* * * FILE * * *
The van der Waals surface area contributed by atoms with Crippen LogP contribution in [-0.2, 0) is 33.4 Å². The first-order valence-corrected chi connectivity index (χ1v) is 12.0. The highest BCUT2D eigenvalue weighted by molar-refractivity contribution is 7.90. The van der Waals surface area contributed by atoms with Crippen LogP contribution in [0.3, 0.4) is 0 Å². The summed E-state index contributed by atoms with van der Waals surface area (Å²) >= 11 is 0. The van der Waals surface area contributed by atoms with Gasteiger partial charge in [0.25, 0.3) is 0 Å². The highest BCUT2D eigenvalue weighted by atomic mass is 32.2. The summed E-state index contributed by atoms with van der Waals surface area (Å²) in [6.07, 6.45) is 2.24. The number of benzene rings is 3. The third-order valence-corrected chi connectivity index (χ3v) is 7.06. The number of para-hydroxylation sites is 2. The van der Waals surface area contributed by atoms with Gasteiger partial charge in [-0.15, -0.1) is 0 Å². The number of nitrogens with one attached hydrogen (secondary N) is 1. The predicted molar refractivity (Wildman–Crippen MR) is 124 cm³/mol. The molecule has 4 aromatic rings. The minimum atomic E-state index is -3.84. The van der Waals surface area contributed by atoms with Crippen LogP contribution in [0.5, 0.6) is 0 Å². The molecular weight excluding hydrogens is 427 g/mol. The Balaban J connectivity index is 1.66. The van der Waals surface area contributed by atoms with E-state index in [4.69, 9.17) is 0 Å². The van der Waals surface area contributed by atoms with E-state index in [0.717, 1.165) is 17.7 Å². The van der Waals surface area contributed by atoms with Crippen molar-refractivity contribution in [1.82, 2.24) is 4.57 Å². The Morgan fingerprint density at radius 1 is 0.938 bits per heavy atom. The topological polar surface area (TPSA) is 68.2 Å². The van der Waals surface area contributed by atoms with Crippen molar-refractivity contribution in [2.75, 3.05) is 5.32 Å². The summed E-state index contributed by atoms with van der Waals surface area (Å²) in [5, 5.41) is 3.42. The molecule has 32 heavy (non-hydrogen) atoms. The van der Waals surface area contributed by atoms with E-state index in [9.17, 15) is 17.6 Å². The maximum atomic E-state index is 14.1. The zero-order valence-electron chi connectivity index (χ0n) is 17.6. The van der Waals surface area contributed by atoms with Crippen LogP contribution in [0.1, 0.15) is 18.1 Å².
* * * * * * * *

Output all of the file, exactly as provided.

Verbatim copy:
The van der Waals surface area contributed by atoms with Crippen LogP contribution in [-0.2, 0) is 33.4 Å². The first-order valence-corrected chi connectivity index (χ1v) is 12.0. The highest BCUT2D eigenvalue weighted by molar-refractivity contribution is 7.90. The van der Waals surface area contributed by atoms with Crippen LogP contribution in [0.3, 0.4) is 0 Å². The summed E-state index contributed by atoms with van der Waals surface area (Å²) >= 11 is 0. The van der Waals surface area contributed by atoms with Gasteiger partial charge in [0.25, 0.3) is 0 Å². The highest BCUT2D eigenvalue weighted by atomic mass is 32.2. The summed E-state index contributed by atoms with van der Waals surface area (Å²) in [6.07, 6.45) is 2.24. The number of benzene rings is 3. The third-order valence-corrected chi connectivity index (χ3v) is 7.06. The number of para-hydroxylation sites is 2. The van der Waals surface area contributed by atoms with Gasteiger partial charge in [-0.15, -0.1) is 0 Å². The number of nitrogens with one attached hydrogen (secondary N) is 1. The predicted molar refractivity (Wildman–Crippen MR) is 124 cm³/mol. The molecule has 4 aromatic rings. The minimum atomic E-state index is -3.84. The van der Waals surface area contributed by atoms with Crippen LogP contribution in [0.5, 0.6) is 0 Å². The molecular weight excluding hydrogens is 427 g/mol. The Balaban J connectivity index is 1.66. The van der Waals surface area contributed by atoms with E-state index in [4.69, 9.17) is 0 Å². The van der Waals surface area contributed by atoms with E-state index in [0.717, 1.165) is 17.7 Å². The van der Waals surface area contributed by atoms with Crippen molar-refractivity contribution in [1.82, 2.24) is 4.57 Å². The Morgan fingerprint density at radius 1 is 0.938 bits per heavy atom. The topological polar surface area (TPSA) is 68.2 Å². The van der Waals surface area contributed by atoms with Crippen molar-refractivity contribution in [2.75, 3.05) is 5.32 Å². The summed E-state index contributed by atoms with van der Waals surface area (Å²) in [5, 5.41) is 3.42. The molecule has 32 heavy (non-hydrogen) atoms. The van der Waals surface area contributed by atoms with E-state index in [9.17, 15) is 17.6 Å². The maximum atomic E-state index is 14.1. The zero-order valence-electron chi connectivity index (χ0n) is 17.6. The van der Waals surface area contributed by atoms with Crippen LogP contribution in [0.1, 0.15) is 18.1 Å².